Legislative Assembly for the ACT: 2007 Week 2 Hansard (7 March) . . Page.. 286..
MR CORBELL (continuing):
impact assessment process has to be gone through to install power to the top of Mount Tennant, because it involves a significant level of trenching to bring power to the top of the mountain. That work is ongoing.
In relation to Mount Clear, investigations are continuing as to the location of not just a repeater but also a fire tower at the top of Mount Clear. That work is also ongoing and is subject to further government consideration.
With those provisos, I can assure Mrs Dunne and other members that the TRN system is providing a very high level of coverage across the remaining areas of the ACT. VHF continues to be used as the primary channel for the RFS, but TRN is now being used by the fire brigade, the SES and the ambulance service. I am hopeful that we will be in a position to make a decision soon on moving to TRN as the primary channel for the RFS as well.
MS MacDONALD: My question is to the minister for education. Can the minister inform the Assembly how the ACT education system is performing compared with other states and territories and other countries?
MR BARR: I thank Ms MacDonald for the question. I am very pleased to report to the Assembly that the ACT system performs very well when compared with other states and territories, as well as other countries. This performance is measured by a number of key indicators.
Members may be aware that last week the Australian Bureau of Statistics released their Schools, Australia, 2006 publication. Key statistics include the number of schools, enrolments, participation rates, retention rates and the numbers of teaching staff. This publication shows that the ACT has the highest apparent retention rates from year 10 to year 12. We retain 88.9 per cent of students compared with 76.1 per cent nationally.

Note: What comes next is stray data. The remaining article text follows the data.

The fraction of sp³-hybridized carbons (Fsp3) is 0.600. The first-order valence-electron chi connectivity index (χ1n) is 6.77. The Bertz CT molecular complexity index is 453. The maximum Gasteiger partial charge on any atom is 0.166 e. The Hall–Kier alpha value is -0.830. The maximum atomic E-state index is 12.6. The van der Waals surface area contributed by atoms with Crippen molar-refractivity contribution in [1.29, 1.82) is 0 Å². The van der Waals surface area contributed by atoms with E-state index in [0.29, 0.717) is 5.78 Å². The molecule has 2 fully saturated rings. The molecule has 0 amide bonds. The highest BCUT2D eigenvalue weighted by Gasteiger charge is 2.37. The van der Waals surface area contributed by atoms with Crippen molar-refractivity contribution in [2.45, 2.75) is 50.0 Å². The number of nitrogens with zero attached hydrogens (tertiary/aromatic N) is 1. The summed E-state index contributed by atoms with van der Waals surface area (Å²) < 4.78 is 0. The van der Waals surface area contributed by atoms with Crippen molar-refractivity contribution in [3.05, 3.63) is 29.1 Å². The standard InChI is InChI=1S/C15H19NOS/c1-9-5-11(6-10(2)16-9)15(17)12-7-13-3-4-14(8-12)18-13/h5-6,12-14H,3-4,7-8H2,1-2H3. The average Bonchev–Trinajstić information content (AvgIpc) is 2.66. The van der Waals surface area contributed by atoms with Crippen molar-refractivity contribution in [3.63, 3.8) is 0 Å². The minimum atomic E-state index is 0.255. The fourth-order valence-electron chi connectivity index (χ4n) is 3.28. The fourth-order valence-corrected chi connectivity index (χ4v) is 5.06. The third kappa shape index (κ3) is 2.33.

Across the government sector we actually gain students compared with the rest of the nation, with an apparent retention rate of 101.1 per cent compared with 70.8 per cent nationally. This seemingly curious outcome occurs because students from the non-government sector and New South Wales move into our public schools during the year.
These figures are in stark contrast to the statement made by Mrs Dunne on 24 February. In that statement she said that Canberrans would be surprised to learn that up to 30 per cent of students who commence year 11 in the ACT do not complete year 12. They might be surprised, but it is not true.
I can inform the Assembly that, of the 4,887 students to commenced year 11 in the ACT in 2005, 4,229, or 86.5 per cent, were still enrolled in year 12 at the August 2006 census, a loss of 13.5 per cent. In fact, going back to 1988, the largest exit rate was 16 per cent in 2004.